Privacy Updates, Data Sharing and How Advertisers Can Adapt – Part 2
Advertising techniques and strategies have evolved since the foundation of modern advertising in the 1920s. As televisions and computers became accessible to most every American, advertisers capitalized on the technology to reach large numbers of targeted audiences. Now, tools used for targeting online audiences may be disappearing and advertisers and businesses need to adapt.
For small businesses like most summer camps, this comes as a hard hit. Facebook and Google Ads are affordable and effective ways to target a few potential clients amongst the billions of other internet users. But there are ways to work around tracker blocking and Firefox’s Facebook container to continue reaching your audience.
- Email list retargeting will become more crucial with current and potential customers. Segment your email list so that you can send emails with specific messaging to specific clients. Someone who has sent their child to camp for the last 3 summers does not need the same message as someone who enrolled 3 summers ago but not since. It is extra work and requires more content production, but is necessary in the face of data restrictions.
- Cultivate strategic partnerships with blogs or companies willing to sell ad space directly on their websites. Even if someone has an AdBlocker turned on, it cannot block an ad that is natively on a website. Choose which companies or blogs are most related to your camp and reach out.
- Continue targeting audiences through Instagram. Firefox’s Facebook container cannot stop Facebook from sharing data across sites it owns. This means that Instagram can still target a potential client with your ad if they looked at a competitor’s Facebook page. Additionally, fewer people disable tracking on mobile devices, so there is a higher likelihood of someone seeing a targeted ad.
- Create more varied ads. According to a survey by eMarketer, seven in 10 respondents agreed that they often saw the same ad over and over again, while more than half said they frequently saw ads for products they had already purchased. Many people install AdBlockers because they are annoyed with ads. Rework ads to keep them fresh and solve the root of the problem.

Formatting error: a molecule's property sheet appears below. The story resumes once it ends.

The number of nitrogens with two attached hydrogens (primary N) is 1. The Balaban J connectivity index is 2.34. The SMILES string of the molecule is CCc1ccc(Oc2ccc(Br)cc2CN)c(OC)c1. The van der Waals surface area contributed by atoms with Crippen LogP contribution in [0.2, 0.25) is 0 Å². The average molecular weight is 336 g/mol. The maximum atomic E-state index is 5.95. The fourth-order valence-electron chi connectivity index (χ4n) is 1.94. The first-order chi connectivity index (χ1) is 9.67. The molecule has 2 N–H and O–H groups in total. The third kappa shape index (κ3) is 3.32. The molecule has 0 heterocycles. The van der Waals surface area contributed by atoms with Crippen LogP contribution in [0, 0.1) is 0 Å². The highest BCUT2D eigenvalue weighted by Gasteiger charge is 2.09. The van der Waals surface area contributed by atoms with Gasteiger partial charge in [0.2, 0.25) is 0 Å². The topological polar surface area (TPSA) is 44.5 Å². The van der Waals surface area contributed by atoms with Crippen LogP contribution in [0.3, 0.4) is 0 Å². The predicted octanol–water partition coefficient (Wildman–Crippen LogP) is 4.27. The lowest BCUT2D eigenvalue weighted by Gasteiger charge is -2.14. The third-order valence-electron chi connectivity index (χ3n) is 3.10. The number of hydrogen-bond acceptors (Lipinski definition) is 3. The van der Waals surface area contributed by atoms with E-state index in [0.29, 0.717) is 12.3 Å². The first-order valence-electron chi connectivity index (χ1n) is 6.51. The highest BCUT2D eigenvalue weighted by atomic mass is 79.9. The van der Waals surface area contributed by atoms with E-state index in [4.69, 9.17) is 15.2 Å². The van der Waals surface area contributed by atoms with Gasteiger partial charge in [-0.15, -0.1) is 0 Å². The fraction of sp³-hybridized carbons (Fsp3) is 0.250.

- Podcasts, audio ads, social influencers, and in-app engagement ads are safe from ad blockers. These are good ways to get in front of people even though you may not have all the tracking you are used to. These mediums may not have as wide a reach as Facebook or Google Ads, but they are exempt from both AdBlocker and Tracking prevention (for now).
- Keep the format of ads light to ensure it is not interfering (too much) with the loading speed of the page. Ads that take up too much bandwidth can be blocked by Google’s AdBlocker. Slow loading times for pages is another reason people turn on AdBlockers so again, a light ad is getting to the root of the problem.
- Focus on mobile advertising. Optimize ads for mobile viewing because fewer people have tracking protection and ad blockers on their mobile devices. Analyze how people engage with content on their phones or tablets and make content that works with the format.
- Incentivize online referrals. A referral from someone you know is more engaging and persuasive than an ad from a business you don’t know. Incentivize people to promote your camp or page content with small discounts or raffle drawings. This can get your brand in front of people whether they have data privacy protections or not.
- Use Search Engine Optimization to help your site appear higher in organic search results. Relevant Keywords help determine the order which ads appear when search results load. Similarly, keywords within your website help determine the order which organic search results appear. Evaluate a few words that are particularly relevant on each page of your site and repeat them (no more than 3 times each).
Consumer data is incredibly valuable and has been made relatively accessible for the last decade for online advertisers. However, the landscape of the internet and privacy restrictions are changing and we must adapt.